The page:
NASA Johnson Space Center (JSC) is known throughout the world as 'Mission Control' and has served as the command center for human spaceflight since 1965. JSC leads at the frontier of human space exploration. We strategically and tactically implement complex human space programs that span multiple agencies and the commercial and academic communities.
We're creating an exciting future developing capabilities for the next generation to explore space, partnering with industry to expand commercial access to space for crew and cargo, and are involved in many other missions exploring earth, the solar system and the universe beyond.
At JSC, you'll have the opportunity to contribute to our continued work of building a new NASA vehicle to enable human deep space exploration, work on the operation and development of the International Space Station in cooperation with our Internal Partners, and work with industry to help foster the commercial space sector. Home to a diverse and innovative workforce of over 3,000 Federal employees, JSC is located about 25 miles southeast of downtown Houston.
What Type of Students is NASA Looking for?
We are looking for students who are:
Understand the requirements you have to meet to join our team.
Learn about options for scheduling work at JSC within your academic requirements.
Discover information about the great benefits of working for NASA!
Learn about the contributions you can make towards advancements in human spaceflight while you're still in school.
Yes, other NASA centers have Pathways Intern employement programs for which you may apply. Click here for a list of those centers and contact information for their Pathways Intern Employment programs.
AWESOME!!! Where else can you drive through the gate in the shadow of a huge Saturn V rocket (the kind that took men to the moon), have co-workers that are also astronauts, or watch International Space Station missions and know that you are a part of making it happen!?! In addition to challenging and meaningful assignments, working at JSC is a lot of fun! Students at JSC both work and socialize together. You will have the opportunity to participate in a number of activities, including:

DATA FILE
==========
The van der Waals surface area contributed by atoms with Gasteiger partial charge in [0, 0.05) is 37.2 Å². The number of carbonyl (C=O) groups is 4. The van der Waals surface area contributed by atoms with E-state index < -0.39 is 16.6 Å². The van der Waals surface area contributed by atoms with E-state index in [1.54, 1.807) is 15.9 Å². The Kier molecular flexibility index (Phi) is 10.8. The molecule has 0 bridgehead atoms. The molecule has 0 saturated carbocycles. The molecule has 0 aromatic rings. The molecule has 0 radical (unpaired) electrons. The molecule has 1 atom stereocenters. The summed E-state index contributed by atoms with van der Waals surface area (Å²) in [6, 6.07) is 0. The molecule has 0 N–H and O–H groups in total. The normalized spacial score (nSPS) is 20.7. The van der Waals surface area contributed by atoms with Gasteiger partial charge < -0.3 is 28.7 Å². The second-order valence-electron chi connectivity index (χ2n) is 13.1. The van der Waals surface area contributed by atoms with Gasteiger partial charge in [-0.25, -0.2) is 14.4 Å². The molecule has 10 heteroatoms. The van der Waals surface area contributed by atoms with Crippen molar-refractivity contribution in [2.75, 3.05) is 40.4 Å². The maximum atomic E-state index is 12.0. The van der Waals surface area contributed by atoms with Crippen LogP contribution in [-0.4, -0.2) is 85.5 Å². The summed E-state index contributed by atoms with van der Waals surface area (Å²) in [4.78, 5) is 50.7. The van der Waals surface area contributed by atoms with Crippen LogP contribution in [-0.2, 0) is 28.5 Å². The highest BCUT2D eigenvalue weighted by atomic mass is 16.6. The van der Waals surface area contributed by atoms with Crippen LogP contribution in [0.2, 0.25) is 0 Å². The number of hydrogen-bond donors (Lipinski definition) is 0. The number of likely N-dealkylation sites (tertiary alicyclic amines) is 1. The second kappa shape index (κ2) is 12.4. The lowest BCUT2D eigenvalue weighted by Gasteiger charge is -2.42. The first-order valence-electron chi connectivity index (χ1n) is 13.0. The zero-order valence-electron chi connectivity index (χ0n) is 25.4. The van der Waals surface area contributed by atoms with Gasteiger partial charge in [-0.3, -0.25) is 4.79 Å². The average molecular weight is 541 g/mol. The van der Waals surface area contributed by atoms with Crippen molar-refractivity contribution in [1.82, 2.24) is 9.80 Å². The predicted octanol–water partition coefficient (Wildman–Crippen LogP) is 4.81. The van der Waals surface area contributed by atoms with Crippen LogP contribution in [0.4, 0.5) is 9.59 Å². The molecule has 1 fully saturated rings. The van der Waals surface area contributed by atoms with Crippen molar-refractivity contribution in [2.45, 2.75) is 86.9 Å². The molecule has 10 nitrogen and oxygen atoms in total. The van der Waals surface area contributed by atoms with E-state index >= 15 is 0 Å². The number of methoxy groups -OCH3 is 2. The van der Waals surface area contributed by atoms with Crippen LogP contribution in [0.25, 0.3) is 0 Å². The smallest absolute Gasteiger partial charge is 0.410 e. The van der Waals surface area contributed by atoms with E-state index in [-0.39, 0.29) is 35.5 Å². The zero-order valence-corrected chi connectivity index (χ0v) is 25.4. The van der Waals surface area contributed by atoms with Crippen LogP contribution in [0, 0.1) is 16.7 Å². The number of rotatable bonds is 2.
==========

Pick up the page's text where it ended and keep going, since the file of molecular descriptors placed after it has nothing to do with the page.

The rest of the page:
For a glimpse of what life is like as an Intern, check out the latest JSC Student video (made by and starring JSC Students), NASA Johnson Style (Gangnam Style Parody)!
The Pathways Intern Employment program at JSC is very well respected. Pathways Interns are given genuine work that has some priority and many are incorporated into existing teams of engineering or business professionals. Many supervisors and mentors were once Pathways Interns themselves, so they know what tasks a student can and would like to complete.
Don't worry! Everyone you work with should completely understand the fact that you're still in school and may not (in fact, probably don't) have all the education you would need to do the project alone. The people working at JSC are extremely helpful, and you'll be surprised how quickly you learn and how much you pick up in a short amount of time. It's true that the first week or two in a new area can be tedious, and you may find yourself with a huge stack of notebooks full of procedures and systems to learn and feel like you're back in school again! But things get exciting soon enough.
The starting pay for Pathways Interns varies depending on the number of academic hours completed toward your degree. Undergraduate Pathways Intern salaries range from GS-4 (General Schedule 4) level for a student with sophomore standing to GS-6 level for students with senior standing. Pathways Interns are promoted on the basis of academic hours completed and performance ratings. Starting pay for graduate Pathways Interns depends on individual qualifications. As a general rule, master's degree candidates are appointed at the GS-7 level and doctoral degree candidates are appointed at the GS-9 level.